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The Goodlet diaries: Week 19

The Goodlet diaries: Week 19

May 2, 2016
Ealing-Broadway. Lyon's is to the left of Barrett's.

Lyon’s for tea and coffee (see picture above); it is a bit of a theme in week 19 of the serialisation of Alexander Goodlet’s diary from 80 years ago in 1936. As well as worrying about domestic affairs in the Goodlet household, the Ealing resident also turns his attentions to the alarming goings on at the League of Nations. You can read the introduction to this series, and remind yourself of the characters, here.

Monday, 4.5.36

Up at lunch time and thereafter went along to the School, where Mr Stanley and I put in 5 good hours bricklaying and stone masoning work on the bath.

Made a very good job too, and the whole work was a pleasure, being in beautiful warm sunshine. Home rather late to dinner and then, after typing a letter for the Pater, went down Ealing to post it and visit the Aunts. Met J.D., who had previously telephoned, and had a drink with him in Lyon’s. Found the Aunts well and busy, but like ourselves financially right up against things.

News in the world is not far too seek today. The Emperor Haile Selassie is reported to be on the way to Haifa on HMS Enterprise, while our consul (Sir S. Barton) has done magnificent work in rescuing the staffs of the other white legations from the rioters in Addis Ababa.

Then, the Socialists have completely wiped the board in the final French election, while the Wafdists (Egyptian National Socialists) have done the same in the Egyptian elections. Verily, changes and events.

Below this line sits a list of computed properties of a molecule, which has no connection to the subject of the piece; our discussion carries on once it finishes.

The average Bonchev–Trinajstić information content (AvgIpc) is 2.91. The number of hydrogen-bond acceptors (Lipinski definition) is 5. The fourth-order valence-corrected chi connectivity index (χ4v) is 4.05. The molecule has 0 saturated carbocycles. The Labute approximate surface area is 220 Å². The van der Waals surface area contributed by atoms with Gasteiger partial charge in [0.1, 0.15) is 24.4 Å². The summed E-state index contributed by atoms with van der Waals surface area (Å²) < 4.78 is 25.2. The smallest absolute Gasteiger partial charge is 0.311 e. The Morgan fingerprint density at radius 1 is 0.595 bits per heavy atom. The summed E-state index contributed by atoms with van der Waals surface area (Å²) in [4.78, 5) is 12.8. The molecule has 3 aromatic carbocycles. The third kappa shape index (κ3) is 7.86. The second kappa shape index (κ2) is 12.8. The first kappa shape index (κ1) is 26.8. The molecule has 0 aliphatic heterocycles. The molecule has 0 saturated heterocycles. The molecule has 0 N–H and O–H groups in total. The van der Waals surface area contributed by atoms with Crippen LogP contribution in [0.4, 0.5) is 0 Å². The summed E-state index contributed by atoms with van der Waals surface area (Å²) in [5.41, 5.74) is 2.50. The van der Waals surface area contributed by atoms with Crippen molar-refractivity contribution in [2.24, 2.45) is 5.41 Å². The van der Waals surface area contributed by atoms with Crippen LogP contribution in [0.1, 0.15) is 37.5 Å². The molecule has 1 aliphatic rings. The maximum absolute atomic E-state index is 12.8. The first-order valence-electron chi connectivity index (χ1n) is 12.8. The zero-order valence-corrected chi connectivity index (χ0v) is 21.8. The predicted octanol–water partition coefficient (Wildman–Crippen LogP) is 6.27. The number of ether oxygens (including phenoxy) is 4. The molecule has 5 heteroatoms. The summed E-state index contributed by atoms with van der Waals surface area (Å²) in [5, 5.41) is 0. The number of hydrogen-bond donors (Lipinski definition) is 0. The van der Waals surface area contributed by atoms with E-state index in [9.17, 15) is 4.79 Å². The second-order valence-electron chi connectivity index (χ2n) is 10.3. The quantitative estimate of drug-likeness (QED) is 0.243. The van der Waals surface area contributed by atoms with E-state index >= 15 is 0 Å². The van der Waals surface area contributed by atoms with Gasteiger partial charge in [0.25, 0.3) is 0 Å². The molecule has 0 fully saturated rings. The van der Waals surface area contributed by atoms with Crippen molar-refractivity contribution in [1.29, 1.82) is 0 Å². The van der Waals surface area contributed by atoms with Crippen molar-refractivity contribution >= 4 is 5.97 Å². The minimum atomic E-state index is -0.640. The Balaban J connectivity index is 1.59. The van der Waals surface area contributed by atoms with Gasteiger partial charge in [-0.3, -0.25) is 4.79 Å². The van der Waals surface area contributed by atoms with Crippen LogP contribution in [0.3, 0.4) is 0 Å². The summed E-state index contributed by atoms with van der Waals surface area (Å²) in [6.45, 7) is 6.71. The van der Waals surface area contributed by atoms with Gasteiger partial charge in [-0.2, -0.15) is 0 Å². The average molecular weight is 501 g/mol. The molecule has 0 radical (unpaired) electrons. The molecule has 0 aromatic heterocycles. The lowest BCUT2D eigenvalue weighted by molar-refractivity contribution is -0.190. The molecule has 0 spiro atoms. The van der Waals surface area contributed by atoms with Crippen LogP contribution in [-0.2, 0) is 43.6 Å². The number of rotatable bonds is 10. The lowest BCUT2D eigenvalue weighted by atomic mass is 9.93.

Tuesday 5.5.36

Slept until 2 p.m., but for the first time for many months rose feeling well rested. Joan and the youngsters were here for tea. I took them home at 5.30 and then went shopping in Acton for the Mater. Dinner over reasonably early and after clearing up I went for a stroll, it being a delightful evening, and dropped into Kidd’s for a chat for ten minutes or so.

The situation here is the last limit of exasperation and danger; not a word comes from Spain, Paris or even London and all told we have about 6s left. And this after seven years on the rack.

In the Great World affairs continue to agitate. Mussolini declares that the whole of Abyssinia is annexed to Italy. In today’s newspapers it is revealed that the R.N. chiefs last year told the Foreign Office that the Navy could not stand up to an Italian attack. Pretty fine, ‘pon my word. Considering the immense sums of money they’ve swallowed in the past years. France, too is still wanting to fox on sanctions. What a world.

Wednesday 6.5.36

Worked very late last night on the mounting and setting of the eccentrics and wheels on the Rocket. Not too bad a job. Rose for lunch and was fairly busy in the afternoon. The Mater, Pater and I had tea together and I amused myself taking our photographs. Went for a walk before dinner and after it went to Lyon’s where J.D. and I had coffee, afterwards taking a walk over Hanger Hill.

Since 11p.m. the Pater and I have sat discussing the present international situation, or rather situations, for there are dozens of them. First Mussolini calmly states that Abyssinia has ceased to exist and that the territory is now completely Italian. An interesting sidelight here is that Marshal Badoglio says that what he has achieved has been done for Italy and the Army; no mention here of Mussolini or Fascism.

Another small, but tragic, item is that Dr Melly, of our Red Cross, has died in Addis Ababa from a wound by an Abyssinian rioter.

Today a hot debate in the House on foreign policy. From which several interesting points emerge. Sir A. Chamberlain says that at the beginning he was quite prepared to enforce sanctions to the point of war, but neither the country nor the Opposition would have stood for it. Now he thinks the whole thing should go by default. Eden says that really effective sanctions never had a chance to be imposed owing to the bad faith of several nations; meaning, of course, France. Sir S. Hoare says we should now abandon the League and all its commitments and return to our traditional independence, guaranteeing only the Low Countries and the French channel ports.